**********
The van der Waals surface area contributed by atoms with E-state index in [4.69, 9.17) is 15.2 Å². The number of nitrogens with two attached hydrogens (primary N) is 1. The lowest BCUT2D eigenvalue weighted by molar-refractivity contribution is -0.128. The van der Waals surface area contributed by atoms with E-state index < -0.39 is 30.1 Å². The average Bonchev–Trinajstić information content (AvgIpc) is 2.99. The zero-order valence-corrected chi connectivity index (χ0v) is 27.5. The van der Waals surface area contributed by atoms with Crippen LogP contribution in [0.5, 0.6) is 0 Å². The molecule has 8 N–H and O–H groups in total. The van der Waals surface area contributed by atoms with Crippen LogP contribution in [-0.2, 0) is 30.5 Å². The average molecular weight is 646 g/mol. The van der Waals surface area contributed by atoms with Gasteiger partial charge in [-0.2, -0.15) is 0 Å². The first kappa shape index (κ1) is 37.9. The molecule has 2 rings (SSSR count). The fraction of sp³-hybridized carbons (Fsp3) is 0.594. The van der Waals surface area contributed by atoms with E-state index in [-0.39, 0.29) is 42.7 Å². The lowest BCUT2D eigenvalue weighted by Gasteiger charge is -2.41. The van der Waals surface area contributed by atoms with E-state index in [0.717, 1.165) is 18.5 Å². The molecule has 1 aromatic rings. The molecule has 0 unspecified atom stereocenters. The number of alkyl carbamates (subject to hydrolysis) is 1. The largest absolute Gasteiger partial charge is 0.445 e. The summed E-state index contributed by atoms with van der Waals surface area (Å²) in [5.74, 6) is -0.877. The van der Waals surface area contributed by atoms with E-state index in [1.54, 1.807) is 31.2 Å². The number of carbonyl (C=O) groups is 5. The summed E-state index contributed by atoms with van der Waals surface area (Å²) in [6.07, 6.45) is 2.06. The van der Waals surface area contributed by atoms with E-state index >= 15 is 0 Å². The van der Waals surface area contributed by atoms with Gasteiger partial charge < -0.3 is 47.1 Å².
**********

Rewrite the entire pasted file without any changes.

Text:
The van der Waals surface area contributed by atoms with E-state index in [4.69, 9.17) is 15.2 Å². The number of nitrogens with two attached hydrogens (primary N) is 1. The lowest BCUT2D eigenvalue weighted by molar-refractivity contribution is -0.128. The van der Waals surface area contributed by atoms with E-state index < -0.39 is 30.1 Å². The average Bonchev–Trinajstić information content (AvgIpc) is 2.99. The zero-order valence-corrected chi connectivity index (χ0v) is 27.5. The van der Waals surface area contributed by atoms with Crippen LogP contribution in [0.5, 0.6) is 0 Å². The molecule has 8 N–H and O–H groups in total. The van der Waals surface area contributed by atoms with Crippen LogP contribution in [-0.2, 0) is 30.5 Å². The average molecular weight is 646 g/mol. The van der Waals surface area contributed by atoms with Gasteiger partial charge in [-0.2, -0.15) is 0 Å². The first kappa shape index (κ1) is 37.9. The molecule has 2 rings (SSSR count). The fraction of sp³-hybridized carbons (Fsp3) is 0.594. The van der Waals surface area contributed by atoms with E-state index in [-0.39, 0.29) is 42.7 Å². The lowest BCUT2D eigenvalue weighted by Gasteiger charge is -2.41. The van der Waals surface area contributed by atoms with E-state index in [0.717, 1.165) is 18.5 Å². The molecule has 1 aromatic rings. The molecule has 0 unspecified atom stereocenters. The number of alkyl carbamates (subject to hydrolysis) is 1. The largest absolute Gasteiger partial charge is 0.445 e. The summed E-state index contributed by atoms with van der Waals surface area (Å²) in [5.74, 6) is -0.877. The van der Waals surface area contributed by atoms with E-state index in [1.54, 1.807) is 31.2 Å². The number of carbonyl (C=O) groups is 5. The summed E-state index contributed by atoms with van der Waals surface area (Å²) in [6.07, 6.45) is 2.06. The van der Waals surface area contributed by atoms with E-state index >= 15 is 0 Å². The van der Waals surface area contributed by atoms with Gasteiger partial charge < -0.3 is 47.1 Å².